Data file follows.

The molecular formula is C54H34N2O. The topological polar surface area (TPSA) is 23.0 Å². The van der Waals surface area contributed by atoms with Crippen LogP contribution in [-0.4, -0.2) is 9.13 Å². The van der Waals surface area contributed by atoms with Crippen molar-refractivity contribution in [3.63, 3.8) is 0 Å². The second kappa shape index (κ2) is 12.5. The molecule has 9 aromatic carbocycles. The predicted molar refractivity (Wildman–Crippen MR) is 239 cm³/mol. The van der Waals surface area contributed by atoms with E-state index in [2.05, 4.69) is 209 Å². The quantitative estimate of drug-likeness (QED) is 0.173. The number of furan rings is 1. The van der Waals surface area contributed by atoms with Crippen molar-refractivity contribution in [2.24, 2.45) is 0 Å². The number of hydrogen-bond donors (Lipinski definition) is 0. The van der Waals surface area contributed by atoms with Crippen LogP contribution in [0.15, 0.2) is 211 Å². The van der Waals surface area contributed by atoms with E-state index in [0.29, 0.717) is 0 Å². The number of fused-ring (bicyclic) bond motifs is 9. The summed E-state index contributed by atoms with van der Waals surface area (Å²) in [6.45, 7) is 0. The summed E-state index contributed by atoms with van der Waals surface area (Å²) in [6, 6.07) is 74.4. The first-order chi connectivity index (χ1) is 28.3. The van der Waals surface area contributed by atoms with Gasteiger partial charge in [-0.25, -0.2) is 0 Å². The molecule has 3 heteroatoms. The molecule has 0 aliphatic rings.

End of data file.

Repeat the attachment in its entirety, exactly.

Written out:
The molecular formula is C54H34N2O. The topological polar surface area (TPSA) is 23.0 Å². The van der Waals surface area contributed by atoms with Crippen LogP contribution in [-0.4, -0.2) is 9.13 Å². The van der Waals surface area contributed by atoms with Crippen molar-refractivity contribution in [3.63, 3.8) is 0 Å². The second kappa shape index (κ2) is 12.5. The molecule has 9 aromatic carbocycles. The predicted molar refractivity (Wildman–Crippen MR) is 239 cm³/mol. The van der Waals surface area contributed by atoms with E-state index in [2.05, 4.69) is 209 Å². The quantitative estimate of drug-likeness (QED) is 0.173. The number of furan rings is 1. The van der Waals surface area contributed by atoms with Crippen molar-refractivity contribution in [2.24, 2.45) is 0 Å². The number of hydrogen-bond donors (Lipinski definition) is 0. The van der Waals surface area contributed by atoms with Crippen LogP contribution in [0.15, 0.2) is 211 Å². The van der Waals surface area contributed by atoms with E-state index in [0.29, 0.717) is 0 Å². The number of fused-ring (bicyclic) bond motifs is 9. The summed E-state index contributed by atoms with van der Waals surface area (Å²) in [6.45, 7) is 0. The summed E-state index contributed by atoms with van der Waals surface area (Å²) in [6, 6.07) is 74.4. The first-order chi connectivity index (χ1) is 28.3. The van der Waals surface area contributed by atoms with Gasteiger partial charge in [-0.25, -0.2) is 0 Å². The molecule has 3 heteroatoms. The molecule has 0 aliphatic rings.